Illdisposed – Reveal Your Soul For The Dead (Album Review)

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An interesting blend is revealed.

The prevailing attitude since melodic death metal first hit the mainstream in the late 90s thanks to the seminal offerings of the Gothenburg trio, more specifically In Flames“Jesters Race”, Dark Tranquillity’s “The Gallery” and At The Gates“Slaughter Of The Soul”, there has been a strong sentiment among old school death metal stalwarts that the sub-style in question is not really part of their scene. This mindset has naturally not been helped by the more keyboard-happy, power metal-infused variation that rose to prominence soon after thanks to the exploits of the Finnish and Skyfire, but even when accounting for the massive degree of popularity that dogged the lighter side of the melodeath equation throughout the early post-millennial period, there were a few noteworthy exceptions continuing to buck this trend. Alongside early entries into the scene such as The Crown and Dimension Zero that were keeping a more death thrashing element alive in the Swedish scene, these bands incorporated the new melodic form while refusing to abandon the older and more aggressive aesthetic.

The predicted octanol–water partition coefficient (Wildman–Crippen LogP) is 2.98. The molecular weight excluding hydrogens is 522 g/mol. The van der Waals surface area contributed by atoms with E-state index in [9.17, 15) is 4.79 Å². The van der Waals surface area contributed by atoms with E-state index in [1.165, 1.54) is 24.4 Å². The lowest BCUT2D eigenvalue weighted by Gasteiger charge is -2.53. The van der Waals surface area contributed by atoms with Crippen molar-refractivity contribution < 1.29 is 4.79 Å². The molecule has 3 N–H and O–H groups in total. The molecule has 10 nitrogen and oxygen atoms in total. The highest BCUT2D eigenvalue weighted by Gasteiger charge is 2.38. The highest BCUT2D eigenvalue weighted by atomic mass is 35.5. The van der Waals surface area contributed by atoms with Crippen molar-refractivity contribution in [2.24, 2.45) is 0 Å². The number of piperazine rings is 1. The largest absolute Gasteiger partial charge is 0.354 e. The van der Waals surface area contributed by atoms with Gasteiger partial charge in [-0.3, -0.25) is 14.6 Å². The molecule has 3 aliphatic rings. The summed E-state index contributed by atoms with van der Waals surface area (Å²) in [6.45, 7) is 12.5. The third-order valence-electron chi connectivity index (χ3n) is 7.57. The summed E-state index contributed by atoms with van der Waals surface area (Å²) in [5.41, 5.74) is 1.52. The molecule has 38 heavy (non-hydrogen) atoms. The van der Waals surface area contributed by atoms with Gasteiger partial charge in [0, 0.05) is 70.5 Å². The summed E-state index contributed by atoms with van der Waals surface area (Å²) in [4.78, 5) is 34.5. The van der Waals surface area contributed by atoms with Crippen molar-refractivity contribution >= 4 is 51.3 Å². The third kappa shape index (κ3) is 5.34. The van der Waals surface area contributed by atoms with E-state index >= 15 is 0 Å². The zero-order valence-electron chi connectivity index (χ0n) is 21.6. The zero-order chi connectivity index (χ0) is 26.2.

Though this is the context that Danish melodic death metal trustees Illdisposed would find themselves, their history goes back a bit further, to the very roots of death metal’s original upsurge in Northern Europe. Originally following a musical path more in line with early Entombed and Gorefest, they found themselves the odd ones out due to their nation’s less prominent death metal scene when compared to Sweden and Germany, despite making a respectable splash in the early to mid 1990s and even appearing in the “Headbang I Hovedlandet” documentary alongside fellow Danes Nidhug and Infernal Torment. Following a period of flirtation with the popular death ‘n’ roll style in the later 90s, they would eventually find their footing through a synthesis of said groove-based style with their old school sound and a newly discovered affinity for more melodic fair, culminating in a rise to greater prominence in the mid-2000s and a brief two album run with Roadrunner Records.

While the soon to be concluded decade of the present has seen them largely sticking to what they know and having a slightly less visible presence via Massacre Records, they’ve kept their end up quite effectively and have delivered another slab of hard-hitting melodeath in “Reveal Your Soul For The Dead”. It’s a bulkier, more aggressive strain of melodic fury that some have come to refer to as brutal melodic death metal, largely due to a meaty, bottom-heavy production sound that’s akin to Entombed on steroids, bordering on Incantation territory. The vocal work of Bo Summer further exacerbates this tendency, opting for a deep bark in line with Chris Barnes and Frank Mullen rather than the stereotypical raspy shout of the Gothenburg sound. Nevertheless, when stripping out the veneer of brutality, the game of notes lying at the foundation of this band’s sound is quite tuneful and catchy, sounding like a highly distorted reflection of “Slaughter Of The Soul” with a slowed down demeanor that comes off as a slightly more animated answer to “Wolverine Blues”.